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The liver in systemic disease 

The liver in systemic disease
Chapter:
The liver in systemic disease
Author(s):

James Neuberger

DOI:
10.1093/med/9780198746690.003.0331
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date: 25 February 2021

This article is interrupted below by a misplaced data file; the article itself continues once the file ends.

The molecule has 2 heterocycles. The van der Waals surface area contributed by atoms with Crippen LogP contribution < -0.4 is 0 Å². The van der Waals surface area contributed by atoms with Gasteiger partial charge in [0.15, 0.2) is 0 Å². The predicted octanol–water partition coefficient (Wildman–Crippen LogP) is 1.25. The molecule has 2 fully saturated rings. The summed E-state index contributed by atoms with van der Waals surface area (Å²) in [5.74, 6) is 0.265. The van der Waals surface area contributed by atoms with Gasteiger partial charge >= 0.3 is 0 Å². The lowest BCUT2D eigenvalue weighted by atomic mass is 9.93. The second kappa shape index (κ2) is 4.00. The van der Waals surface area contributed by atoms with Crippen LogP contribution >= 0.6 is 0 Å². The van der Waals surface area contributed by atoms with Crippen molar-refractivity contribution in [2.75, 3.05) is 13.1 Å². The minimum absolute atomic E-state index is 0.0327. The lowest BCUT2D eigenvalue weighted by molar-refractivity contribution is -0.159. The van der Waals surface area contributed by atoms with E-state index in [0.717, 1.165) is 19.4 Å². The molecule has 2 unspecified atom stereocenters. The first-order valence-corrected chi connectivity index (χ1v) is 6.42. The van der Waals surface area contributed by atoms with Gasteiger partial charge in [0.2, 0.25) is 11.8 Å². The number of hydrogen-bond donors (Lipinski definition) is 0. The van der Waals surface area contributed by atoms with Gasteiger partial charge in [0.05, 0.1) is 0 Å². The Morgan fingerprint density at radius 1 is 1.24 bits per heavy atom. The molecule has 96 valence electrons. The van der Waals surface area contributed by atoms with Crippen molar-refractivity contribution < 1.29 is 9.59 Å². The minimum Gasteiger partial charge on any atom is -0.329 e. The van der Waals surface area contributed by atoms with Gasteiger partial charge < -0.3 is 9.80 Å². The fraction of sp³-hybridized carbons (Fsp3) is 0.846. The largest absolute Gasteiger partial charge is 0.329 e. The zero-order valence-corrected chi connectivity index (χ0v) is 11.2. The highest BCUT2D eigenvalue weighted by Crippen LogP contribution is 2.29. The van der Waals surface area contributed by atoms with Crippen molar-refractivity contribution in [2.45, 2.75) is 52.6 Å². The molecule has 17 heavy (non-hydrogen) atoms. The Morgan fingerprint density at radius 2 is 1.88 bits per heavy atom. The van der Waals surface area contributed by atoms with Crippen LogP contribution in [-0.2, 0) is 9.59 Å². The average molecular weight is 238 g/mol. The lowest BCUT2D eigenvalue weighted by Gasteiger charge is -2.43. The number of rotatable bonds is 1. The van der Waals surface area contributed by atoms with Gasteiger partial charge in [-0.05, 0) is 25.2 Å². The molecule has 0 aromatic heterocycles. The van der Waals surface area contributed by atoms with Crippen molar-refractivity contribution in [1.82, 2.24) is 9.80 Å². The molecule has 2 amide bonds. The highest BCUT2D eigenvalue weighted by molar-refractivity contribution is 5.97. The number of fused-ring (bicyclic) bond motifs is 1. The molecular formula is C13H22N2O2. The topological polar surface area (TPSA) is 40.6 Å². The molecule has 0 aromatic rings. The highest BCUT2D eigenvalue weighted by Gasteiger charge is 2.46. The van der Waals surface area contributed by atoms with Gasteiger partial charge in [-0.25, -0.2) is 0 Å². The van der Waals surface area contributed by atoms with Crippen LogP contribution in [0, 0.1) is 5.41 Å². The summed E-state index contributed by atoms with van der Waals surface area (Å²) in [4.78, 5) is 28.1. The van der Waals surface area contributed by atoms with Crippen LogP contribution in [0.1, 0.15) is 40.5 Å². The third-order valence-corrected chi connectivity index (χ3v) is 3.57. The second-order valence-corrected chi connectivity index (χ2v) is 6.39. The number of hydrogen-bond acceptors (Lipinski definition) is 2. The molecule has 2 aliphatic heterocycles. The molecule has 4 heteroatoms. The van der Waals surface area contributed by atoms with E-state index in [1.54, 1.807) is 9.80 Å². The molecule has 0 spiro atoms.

The liver is affected in many systemic diseases, with important examples being cardiovascular diseases—raised venous pressure can lead to hepatic congestion. Hepatomegaly is frequent in moderately severe heart failure. Cardiac cirrhosis is a rare complication. Pulmonary diseases—conditions that involve the liver as well as the lungs include cystic fibrosis, sarcoidosis, and α‎1-antitrypsin deficiency. Gastrointestinal diseases—inflammatory bowel disease is associated with a range of hepatic pathology including fatty change, pericholangitis, sclerosing cholangitis, autoimmune hepatitis, cirrhosis, and (rarely) amyloidosis. Hepatobiliary disease associated with total parenteral nutrition varies from a mild, asymptomatic disease to jaundice, cirrhosis, and liver failure. Coeliac disease may rarely present with abnormal liver tests. Obesity, especially in association with the metabolic syndrome, may be associated with nonalcoholic hepatitis and steatohepatitis. Endocrine diseases—autoimmune hepatitis and primary biliary cholangitis may be associated with autoimmune endocrine disorders. Both hypothyroidism and hyperthyroidism can cause abnormalities of liver function, which are usually mild. Haematological diseases—conditions associated with abnormal blood clotting, such as protein C or S deficiency and paroxysmal nocturnal haemoglobinuria, may lead to Budd–Chiari syndrome (hepatic vein thrombosis). The liver may be involved in both non-Hodgkin’s lymphoma and leukaemia. Infectious diseases—agents that particularly affect the liver (e.g. viral hepatitis) are discussed elsewhere although many systemic infections also infect the liver. Abnormal liver function may occur during many systemic infections, but it is rare for patients with sepsis to present primarily with liver symptoms, although jaundice, abnormal liver function tests, or (very rarely) fulminant hepatic failure may be the principal presenting feature. Rheumatological diseases—hepatic disease may either be a consequence of treatment or occur in association with other autoimmune diseases.

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